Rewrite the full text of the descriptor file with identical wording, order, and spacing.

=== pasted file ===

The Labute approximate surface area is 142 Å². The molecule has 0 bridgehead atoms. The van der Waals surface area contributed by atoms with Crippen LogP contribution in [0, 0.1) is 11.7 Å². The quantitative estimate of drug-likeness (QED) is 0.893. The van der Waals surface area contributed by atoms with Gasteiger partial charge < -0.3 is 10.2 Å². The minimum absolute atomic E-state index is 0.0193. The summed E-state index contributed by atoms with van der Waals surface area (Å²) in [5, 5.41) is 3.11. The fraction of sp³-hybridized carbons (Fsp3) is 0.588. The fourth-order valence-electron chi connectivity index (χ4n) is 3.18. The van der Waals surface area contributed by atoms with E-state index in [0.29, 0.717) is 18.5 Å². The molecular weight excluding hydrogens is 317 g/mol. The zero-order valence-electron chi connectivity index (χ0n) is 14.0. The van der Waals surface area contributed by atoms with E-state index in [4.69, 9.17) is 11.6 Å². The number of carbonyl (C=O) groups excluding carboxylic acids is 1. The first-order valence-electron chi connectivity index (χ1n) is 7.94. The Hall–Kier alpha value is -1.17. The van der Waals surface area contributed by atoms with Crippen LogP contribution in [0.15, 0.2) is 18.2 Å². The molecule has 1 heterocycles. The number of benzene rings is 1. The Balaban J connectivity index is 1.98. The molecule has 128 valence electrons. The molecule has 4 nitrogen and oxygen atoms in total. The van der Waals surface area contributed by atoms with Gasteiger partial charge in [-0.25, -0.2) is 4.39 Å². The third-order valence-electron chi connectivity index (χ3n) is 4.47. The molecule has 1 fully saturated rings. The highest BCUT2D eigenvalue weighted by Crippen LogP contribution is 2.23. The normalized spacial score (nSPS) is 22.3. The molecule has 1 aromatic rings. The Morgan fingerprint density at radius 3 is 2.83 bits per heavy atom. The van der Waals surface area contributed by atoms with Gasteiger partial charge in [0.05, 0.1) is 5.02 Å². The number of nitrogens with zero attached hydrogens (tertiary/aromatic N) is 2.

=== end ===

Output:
The Labute approximate surface area is 142 Å². The molecule has 0 bridgehead atoms. The van der Waals surface area contributed by atoms with Crippen LogP contribution in [0, 0.1) is 11.7 Å². The quantitative estimate of drug-likeness (QED) is 0.893. The van der Waals surface area contributed by atoms with Gasteiger partial charge < -0.3 is 10.2 Å². The minimum absolute atomic E-state index is 0.0193. The summed E-state index contributed by atoms with van der Waals surface area (Å²) in [5, 5.41) is 3.11. The fraction of sp³-hybridized carbons (Fsp3) is 0.588. The fourth-order valence-electron chi connectivity index (χ4n) is 3.18. The van der Waals surface area contributed by atoms with E-state index in [0.29, 0.717) is 18.5 Å². The molecular weight excluding hydrogens is 317 g/mol. The zero-order valence-electron chi connectivity index (χ0n) is 14.0. The van der Waals surface area contributed by atoms with E-state index in [4.69, 9.17) is 11.6 Å². The number of carbonyl (C=O) groups excluding carboxylic acids is 1. The first-order valence-electron chi connectivity index (χ1n) is 7.94. The Hall–Kier alpha value is -1.17. The van der Waals surface area contributed by atoms with Crippen LogP contribution in [0.15, 0.2) is 18.2 Å². The molecule has 1 heterocycles. The number of benzene rings is 1. The Balaban J connectivity index is 1.98. The molecule has 128 valence electrons. The molecule has 4 nitrogen and oxygen atoms in total. The van der Waals surface area contributed by atoms with Gasteiger partial charge in [-0.25, -0.2) is 4.39 Å². The third-order valence-electron chi connectivity index (χ3n) is 4.47. The molecule has 1 fully saturated rings. The highest BCUT2D eigenvalue weighted by Crippen LogP contribution is 2.23. The normalized spacial score (nSPS) is 22.3. The molecule has 1 aromatic rings. The Morgan fingerprint density at radius 3 is 2.83 bits per heavy atom. The van der Waals surface area contributed by atoms with Gasteiger partial charge in [0.05, 0.1) is 5.02 Å². The number of nitrogens with zero attached hydrogens (tertiary/aromatic N) is 2.